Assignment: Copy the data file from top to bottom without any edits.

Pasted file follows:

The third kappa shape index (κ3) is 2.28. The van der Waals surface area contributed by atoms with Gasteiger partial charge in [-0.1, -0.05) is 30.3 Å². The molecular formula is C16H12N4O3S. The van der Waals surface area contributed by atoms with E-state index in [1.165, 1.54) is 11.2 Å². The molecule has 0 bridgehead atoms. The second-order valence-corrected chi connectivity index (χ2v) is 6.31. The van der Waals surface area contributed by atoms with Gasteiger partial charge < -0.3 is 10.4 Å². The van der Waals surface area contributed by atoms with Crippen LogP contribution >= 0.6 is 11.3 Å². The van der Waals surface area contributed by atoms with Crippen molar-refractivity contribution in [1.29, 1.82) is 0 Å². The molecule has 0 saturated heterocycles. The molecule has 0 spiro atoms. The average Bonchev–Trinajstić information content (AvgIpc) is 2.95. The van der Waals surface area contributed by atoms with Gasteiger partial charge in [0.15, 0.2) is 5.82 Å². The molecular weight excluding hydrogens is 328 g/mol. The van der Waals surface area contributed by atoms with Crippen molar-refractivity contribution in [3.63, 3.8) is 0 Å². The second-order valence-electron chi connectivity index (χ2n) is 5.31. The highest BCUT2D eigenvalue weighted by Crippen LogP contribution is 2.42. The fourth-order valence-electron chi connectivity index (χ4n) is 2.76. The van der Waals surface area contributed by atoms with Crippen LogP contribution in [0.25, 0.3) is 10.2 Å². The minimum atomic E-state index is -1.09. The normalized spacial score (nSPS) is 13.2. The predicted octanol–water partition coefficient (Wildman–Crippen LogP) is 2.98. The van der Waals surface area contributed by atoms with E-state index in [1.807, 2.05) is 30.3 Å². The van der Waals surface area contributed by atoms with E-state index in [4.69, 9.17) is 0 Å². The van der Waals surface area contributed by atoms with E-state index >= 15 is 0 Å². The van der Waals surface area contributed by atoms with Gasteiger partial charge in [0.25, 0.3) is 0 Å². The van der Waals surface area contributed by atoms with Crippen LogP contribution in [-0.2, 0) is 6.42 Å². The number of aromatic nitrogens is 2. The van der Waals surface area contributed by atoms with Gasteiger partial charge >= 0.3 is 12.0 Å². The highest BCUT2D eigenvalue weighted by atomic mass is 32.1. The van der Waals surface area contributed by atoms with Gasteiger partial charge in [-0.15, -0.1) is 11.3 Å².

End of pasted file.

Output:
The third kappa shape index (κ3) is 2.28. The van der Waals surface area contributed by atoms with Gasteiger partial charge in [-0.1, -0.05) is 30.3 Å². The molecular formula is C16H12N4O3S. The van der Waals surface area contributed by atoms with E-state index in [1.165, 1.54) is 11.2 Å². The molecule has 0 bridgehead atoms. The second-order valence-corrected chi connectivity index (χ2v) is 6.31. The van der Waals surface area contributed by atoms with Gasteiger partial charge < -0.3 is 10.4 Å². The van der Waals surface area contributed by atoms with Crippen LogP contribution >= 0.6 is 11.3 Å². The van der Waals surface area contributed by atoms with Crippen molar-refractivity contribution in [1.29, 1.82) is 0 Å². The molecule has 0 saturated heterocycles. The molecule has 0 spiro atoms. The average Bonchev–Trinajstić information content (AvgIpc) is 2.95. The van der Waals surface area contributed by atoms with Gasteiger partial charge in [0.15, 0.2) is 5.82 Å². The molecular weight excluding hydrogens is 328 g/mol. The van der Waals surface area contributed by atoms with Crippen molar-refractivity contribution in [3.63, 3.8) is 0 Å². The second-order valence-electron chi connectivity index (χ2n) is 5.31. The highest BCUT2D eigenvalue weighted by Crippen LogP contribution is 2.42. The fourth-order valence-electron chi connectivity index (χ4n) is 2.76. The van der Waals surface area contributed by atoms with Crippen LogP contribution in [0.25, 0.3) is 10.2 Å². The minimum atomic E-state index is -1.09. The normalized spacial score (nSPS) is 13.2. The predicted octanol–water partition coefficient (Wildman–Crippen LogP) is 2.98. The van der Waals surface area contributed by atoms with E-state index in [1.807, 2.05) is 30.3 Å². The van der Waals surface area contributed by atoms with E-state index in [4.69, 9.17) is 0 Å². The van der Waals surface area contributed by atoms with E-state index >= 15 is 0 Å². The van der Waals surface area contributed by atoms with Gasteiger partial charge in [0.25, 0.3) is 0 Å². The van der Waals surface area contributed by atoms with Crippen LogP contribution in [-0.2, 0) is 6.42 Å². The number of aromatic nitrogens is 2. The van der Waals surface area contributed by atoms with Gasteiger partial charge >= 0.3 is 12.0 Å². The highest BCUT2D eigenvalue weighted by atomic mass is 32.1. The van der Waals surface area contributed by atoms with Gasteiger partial charge in [-0.15, -0.1) is 11.3 Å².